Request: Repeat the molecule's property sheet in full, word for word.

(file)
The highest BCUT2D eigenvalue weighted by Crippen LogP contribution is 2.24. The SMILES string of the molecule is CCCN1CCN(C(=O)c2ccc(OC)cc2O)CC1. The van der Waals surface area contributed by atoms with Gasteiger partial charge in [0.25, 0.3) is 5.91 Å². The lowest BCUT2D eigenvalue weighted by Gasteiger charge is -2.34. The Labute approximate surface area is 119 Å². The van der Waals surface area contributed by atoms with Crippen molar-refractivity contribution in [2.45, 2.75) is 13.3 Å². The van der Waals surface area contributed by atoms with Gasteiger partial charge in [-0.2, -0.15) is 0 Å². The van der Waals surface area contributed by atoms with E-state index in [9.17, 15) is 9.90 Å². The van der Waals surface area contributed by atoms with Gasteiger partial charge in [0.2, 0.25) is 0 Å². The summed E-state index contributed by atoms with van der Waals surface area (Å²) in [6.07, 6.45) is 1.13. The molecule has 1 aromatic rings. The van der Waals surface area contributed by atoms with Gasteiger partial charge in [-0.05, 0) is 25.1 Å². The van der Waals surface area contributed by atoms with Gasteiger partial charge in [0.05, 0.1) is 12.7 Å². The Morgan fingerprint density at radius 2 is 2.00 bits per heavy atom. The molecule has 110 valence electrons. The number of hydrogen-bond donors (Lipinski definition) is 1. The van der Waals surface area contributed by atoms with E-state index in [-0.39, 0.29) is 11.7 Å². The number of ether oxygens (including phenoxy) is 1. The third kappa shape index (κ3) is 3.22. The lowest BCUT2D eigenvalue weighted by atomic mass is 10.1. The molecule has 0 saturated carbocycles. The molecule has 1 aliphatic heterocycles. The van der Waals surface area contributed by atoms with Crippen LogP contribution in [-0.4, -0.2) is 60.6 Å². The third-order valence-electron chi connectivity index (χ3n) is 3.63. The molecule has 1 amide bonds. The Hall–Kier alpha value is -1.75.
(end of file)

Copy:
The highest BCUT2D eigenvalue weighted by Crippen LogP contribution is 2.24. The SMILES string of the molecule is CCCN1CCN(C(=O)c2ccc(OC)cc2O)CC1. The van der Waals surface area contributed by atoms with Gasteiger partial charge in [0.25, 0.3) is 5.91 Å². The lowest BCUT2D eigenvalue weighted by Gasteiger charge is -2.34. The Labute approximate surface area is 119 Å². The van der Waals surface area contributed by atoms with Crippen molar-refractivity contribution in [2.45, 2.75) is 13.3 Å². The van der Waals surface area contributed by atoms with Gasteiger partial charge in [-0.2, -0.15) is 0 Å². The van der Waals surface area contributed by atoms with E-state index in [9.17, 15) is 9.90 Å². The van der Waals surface area contributed by atoms with Gasteiger partial charge in [0.2, 0.25) is 0 Å². The summed E-state index contributed by atoms with van der Waals surface area (Å²) in [6.07, 6.45) is 1.13. The molecule has 1 aromatic rings. The van der Waals surface area contributed by atoms with Gasteiger partial charge in [-0.05, 0) is 25.1 Å². The van der Waals surface area contributed by atoms with Gasteiger partial charge in [0.05, 0.1) is 12.7 Å². The Morgan fingerprint density at radius 2 is 2.00 bits per heavy atom. The molecule has 110 valence electrons. The number of hydrogen-bond donors (Lipinski definition) is 1. The van der Waals surface area contributed by atoms with E-state index in [-0.39, 0.29) is 11.7 Å². The number of ether oxygens (including phenoxy) is 1. The third kappa shape index (κ3) is 3.22. The lowest BCUT2D eigenvalue weighted by atomic mass is 10.1. The molecule has 0 saturated carbocycles. The molecule has 1 aliphatic heterocycles. The van der Waals surface area contributed by atoms with Crippen LogP contribution in [-0.4, -0.2) is 60.6 Å². The third-order valence-electron chi connectivity index (χ3n) is 3.63. The molecule has 1 amide bonds. The Hall–Kier alpha value is -1.75.